A proliferation of large wind farms in recent years has posed a new challenge to both air traffic control and the renewable energy industry. The rotating blades of wind turbines can appear as false aircraft returns on air traffic and other radars. This clutter can lead to radars becoming de-sensitized in the area of the wind farms, resulting in genuine aircraft tracks being all too easily lost. This phenomenon has already prevented or delayed the establishment of new wind farms due to objections from aviation authorities.
Bond Aviation Services began flying a Eurocopter EC135T2+ and crew to maintain wind farms within the Greater Gabbard field off England’s Suffolk coast early last month.
Aveillant, a spin-off company from France-based technology engineering specialist Altran, is developing a new radar designed to distinguish between aircraft and the rotating blades of wind turbines, eliminating the potential confusion wind farms could cause in ATC and allowing wind farms to be built closer to airports.
The Helitech show, to be held from September 27 to 29 in Duxford, UK, is planning a conference program. Topics covered include offshore wind farm servicing, environmental research and development, safety and police operations.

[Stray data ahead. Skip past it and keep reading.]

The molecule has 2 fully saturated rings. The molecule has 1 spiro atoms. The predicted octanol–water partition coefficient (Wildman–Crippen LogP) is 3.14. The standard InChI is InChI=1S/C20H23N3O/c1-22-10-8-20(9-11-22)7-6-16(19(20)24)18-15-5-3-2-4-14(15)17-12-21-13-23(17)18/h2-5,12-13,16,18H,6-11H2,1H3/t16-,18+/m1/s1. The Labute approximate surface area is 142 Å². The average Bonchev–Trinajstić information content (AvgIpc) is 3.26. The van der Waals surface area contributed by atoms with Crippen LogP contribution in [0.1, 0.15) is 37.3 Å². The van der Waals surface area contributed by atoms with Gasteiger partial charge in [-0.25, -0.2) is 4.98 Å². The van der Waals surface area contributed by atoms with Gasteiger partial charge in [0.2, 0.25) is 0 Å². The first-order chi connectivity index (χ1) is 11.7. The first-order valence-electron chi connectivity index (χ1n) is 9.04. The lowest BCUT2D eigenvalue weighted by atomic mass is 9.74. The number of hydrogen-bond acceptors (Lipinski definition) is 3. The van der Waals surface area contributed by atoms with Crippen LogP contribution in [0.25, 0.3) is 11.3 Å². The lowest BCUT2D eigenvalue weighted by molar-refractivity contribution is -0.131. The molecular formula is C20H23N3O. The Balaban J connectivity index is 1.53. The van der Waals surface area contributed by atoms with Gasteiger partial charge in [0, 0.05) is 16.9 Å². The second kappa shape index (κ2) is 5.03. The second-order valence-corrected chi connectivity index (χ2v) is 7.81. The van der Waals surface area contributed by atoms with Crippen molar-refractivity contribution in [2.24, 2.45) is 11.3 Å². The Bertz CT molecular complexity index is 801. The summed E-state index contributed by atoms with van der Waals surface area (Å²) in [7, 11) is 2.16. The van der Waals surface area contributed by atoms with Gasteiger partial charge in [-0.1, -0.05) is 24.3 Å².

Supporting the burgeoning development of wind farms is the next big growth opportunity in the offshore helicopter transportation market, according to Eurocopter UK managing director Markus Steinke. He estimates that by 2020 there will be demand for at least 20 helicopters to be flying to and from offshore wind turbines in the UK sector of the North Sea alone.
UK-based Bond Air Services has ordered a Eurocopter EC 135 that will be used for maintenance missions at the Greater Gabbard offshore wind farm. Starting late this year, the light twin will perform operations such as delivery of personnel and equipment by winch.
Aviation and the environment often appear to be in conflict, sometimes in unpredictable ways. One such has led BAE Systems into a collaboration with the UK government and the British Wind Energy Association (BWEA) on a research project that aims to eliminate the interference that the rotating blades on wind turbine installations can cause to air traffic control radars.